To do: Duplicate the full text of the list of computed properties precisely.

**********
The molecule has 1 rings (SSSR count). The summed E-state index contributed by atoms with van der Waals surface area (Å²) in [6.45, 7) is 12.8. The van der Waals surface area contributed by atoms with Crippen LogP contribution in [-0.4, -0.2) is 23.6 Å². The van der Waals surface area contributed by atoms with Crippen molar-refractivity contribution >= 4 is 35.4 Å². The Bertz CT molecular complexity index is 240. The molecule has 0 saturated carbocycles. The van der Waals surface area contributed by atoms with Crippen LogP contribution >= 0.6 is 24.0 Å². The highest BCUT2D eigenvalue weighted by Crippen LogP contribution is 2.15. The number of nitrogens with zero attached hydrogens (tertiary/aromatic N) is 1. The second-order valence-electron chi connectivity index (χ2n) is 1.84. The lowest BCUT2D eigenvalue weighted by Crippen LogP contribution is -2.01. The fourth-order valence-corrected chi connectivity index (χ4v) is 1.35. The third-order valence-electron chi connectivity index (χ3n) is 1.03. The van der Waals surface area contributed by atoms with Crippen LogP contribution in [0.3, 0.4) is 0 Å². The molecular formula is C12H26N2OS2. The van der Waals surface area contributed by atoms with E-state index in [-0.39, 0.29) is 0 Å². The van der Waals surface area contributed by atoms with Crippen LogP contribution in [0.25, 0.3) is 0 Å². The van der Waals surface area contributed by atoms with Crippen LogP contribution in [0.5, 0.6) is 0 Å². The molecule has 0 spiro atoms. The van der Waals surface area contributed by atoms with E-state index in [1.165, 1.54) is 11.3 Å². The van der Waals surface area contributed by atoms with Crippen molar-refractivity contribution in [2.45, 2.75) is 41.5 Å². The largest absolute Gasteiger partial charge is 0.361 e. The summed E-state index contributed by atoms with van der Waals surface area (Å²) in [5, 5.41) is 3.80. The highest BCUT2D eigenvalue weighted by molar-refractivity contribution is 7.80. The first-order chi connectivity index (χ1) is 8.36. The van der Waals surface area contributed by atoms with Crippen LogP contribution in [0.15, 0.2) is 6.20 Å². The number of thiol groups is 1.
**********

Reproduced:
The molecule has 1 rings (SSSR count). The summed E-state index contributed by atoms with van der Waals surface area (Å²) in [6.45, 7) is 12.8. The van der Waals surface area contributed by atoms with Crippen LogP contribution in [-0.4, -0.2) is 23.6 Å². The van der Waals surface area contributed by atoms with Crippen molar-refractivity contribution >= 4 is 35.4 Å². The Bertz CT molecular complexity index is 240. The molecule has 0 saturated carbocycles. The van der Waals surface area contributed by atoms with Crippen LogP contribution >= 0.6 is 24.0 Å². The highest BCUT2D eigenvalue weighted by Crippen LogP contribution is 2.15. The number of nitrogens with zero attached hydrogens (tertiary/aromatic N) is 1. The second-order valence-electron chi connectivity index (χ2n) is 1.84. The lowest BCUT2D eigenvalue weighted by Crippen LogP contribution is -2.01. The fourth-order valence-corrected chi connectivity index (χ4v) is 1.35. The third-order valence-electron chi connectivity index (χ3n) is 1.03. The van der Waals surface area contributed by atoms with Crippen LogP contribution in [0.3, 0.4) is 0 Å². The molecular formula is C12H26N2OS2. The van der Waals surface area contributed by atoms with E-state index in [-0.39, 0.29) is 0 Å². The van der Waals surface area contributed by atoms with Crippen LogP contribution in [0.25, 0.3) is 0 Å². The van der Waals surface area contributed by atoms with Crippen LogP contribution in [0.5, 0.6) is 0 Å². The molecule has 0 spiro atoms. The van der Waals surface area contributed by atoms with E-state index in [1.165, 1.54) is 11.3 Å². The van der Waals surface area contributed by atoms with Crippen molar-refractivity contribution in [2.45, 2.75) is 41.5 Å². The largest absolute Gasteiger partial charge is 0.361 e. The summed E-state index contributed by atoms with van der Waals surface area (Å²) in [5, 5.41) is 3.80. The highest BCUT2D eigenvalue weighted by molar-refractivity contribution is 7.80. The first-order chi connectivity index (χ1) is 8.36. The van der Waals surface area contributed by atoms with Crippen LogP contribution in [0.15, 0.2) is 6.20 Å². The number of thiol groups is 1.